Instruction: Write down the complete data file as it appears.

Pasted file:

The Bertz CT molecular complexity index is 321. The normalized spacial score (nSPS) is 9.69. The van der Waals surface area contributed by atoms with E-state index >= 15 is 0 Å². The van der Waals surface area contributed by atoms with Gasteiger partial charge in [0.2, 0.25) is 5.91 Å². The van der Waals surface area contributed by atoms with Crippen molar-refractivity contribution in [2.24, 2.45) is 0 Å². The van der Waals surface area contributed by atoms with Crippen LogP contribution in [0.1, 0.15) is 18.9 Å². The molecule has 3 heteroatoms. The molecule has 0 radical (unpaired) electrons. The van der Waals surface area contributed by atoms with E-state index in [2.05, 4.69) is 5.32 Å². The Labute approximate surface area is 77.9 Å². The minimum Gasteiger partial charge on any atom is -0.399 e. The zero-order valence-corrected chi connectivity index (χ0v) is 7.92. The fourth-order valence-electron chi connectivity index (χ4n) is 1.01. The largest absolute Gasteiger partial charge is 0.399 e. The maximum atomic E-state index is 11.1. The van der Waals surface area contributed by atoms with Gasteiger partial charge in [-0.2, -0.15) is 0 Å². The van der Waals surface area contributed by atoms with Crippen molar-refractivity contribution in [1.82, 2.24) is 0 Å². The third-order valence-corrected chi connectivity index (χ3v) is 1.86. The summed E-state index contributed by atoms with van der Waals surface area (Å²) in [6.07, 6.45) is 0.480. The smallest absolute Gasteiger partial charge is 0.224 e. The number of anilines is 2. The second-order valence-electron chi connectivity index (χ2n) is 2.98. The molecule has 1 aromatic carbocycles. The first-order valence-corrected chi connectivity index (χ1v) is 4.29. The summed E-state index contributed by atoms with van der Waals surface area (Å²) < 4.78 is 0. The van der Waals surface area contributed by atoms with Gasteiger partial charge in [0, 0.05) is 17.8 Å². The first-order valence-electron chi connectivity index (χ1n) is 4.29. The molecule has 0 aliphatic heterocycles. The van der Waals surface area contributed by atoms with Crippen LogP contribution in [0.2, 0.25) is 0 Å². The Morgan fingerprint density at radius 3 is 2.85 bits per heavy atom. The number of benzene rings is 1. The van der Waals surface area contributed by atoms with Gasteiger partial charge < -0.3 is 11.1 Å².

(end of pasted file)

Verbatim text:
The Bertz CT molecular complexity index is 321. The normalized spacial score (nSPS) is 9.69. The van der Waals surface area contributed by atoms with E-state index >= 15 is 0 Å². The van der Waals surface area contributed by atoms with Gasteiger partial charge in [0.2, 0.25) is 5.91 Å². The van der Waals surface area contributed by atoms with Crippen molar-refractivity contribution in [2.24, 2.45) is 0 Å². The van der Waals surface area contributed by atoms with Crippen LogP contribution in [0.1, 0.15) is 18.9 Å². The molecule has 3 heteroatoms. The molecule has 0 radical (unpaired) electrons. The van der Waals surface area contributed by atoms with E-state index in [2.05, 4.69) is 5.32 Å². The Labute approximate surface area is 77.9 Å². The minimum Gasteiger partial charge on any atom is -0.399 e. The zero-order valence-corrected chi connectivity index (χ0v) is 7.92. The fourth-order valence-electron chi connectivity index (χ4n) is 1.01. The largest absolute Gasteiger partial charge is 0.399 e. The maximum atomic E-state index is 11.1. The van der Waals surface area contributed by atoms with Gasteiger partial charge in [-0.2, -0.15) is 0 Å². The van der Waals surface area contributed by atoms with Crippen molar-refractivity contribution in [1.82, 2.24) is 0 Å². The third-order valence-corrected chi connectivity index (χ3v) is 1.86. The summed E-state index contributed by atoms with van der Waals surface area (Å²) in [6.07, 6.45) is 0.480. The smallest absolute Gasteiger partial charge is 0.224 e. The number of anilines is 2. The second-order valence-electron chi connectivity index (χ2n) is 2.98. The molecule has 1 aromatic carbocycles. The first-order valence-corrected chi connectivity index (χ1v) is 4.29. The summed E-state index contributed by atoms with van der Waals surface area (Å²) < 4.78 is 0. The van der Waals surface area contributed by atoms with Gasteiger partial charge in [0, 0.05) is 17.8 Å². The first-order valence-electron chi connectivity index (χ1n) is 4.29. The molecule has 0 aliphatic heterocycles. The van der Waals surface area contributed by atoms with Crippen LogP contribution in [0.2, 0.25) is 0 Å². The Morgan fingerprint density at radius 3 is 2.85 bits per heavy atom. The number of benzene rings is 1. The van der Waals surface area contributed by atoms with Gasteiger partial charge < -0.3 is 11.1 Å².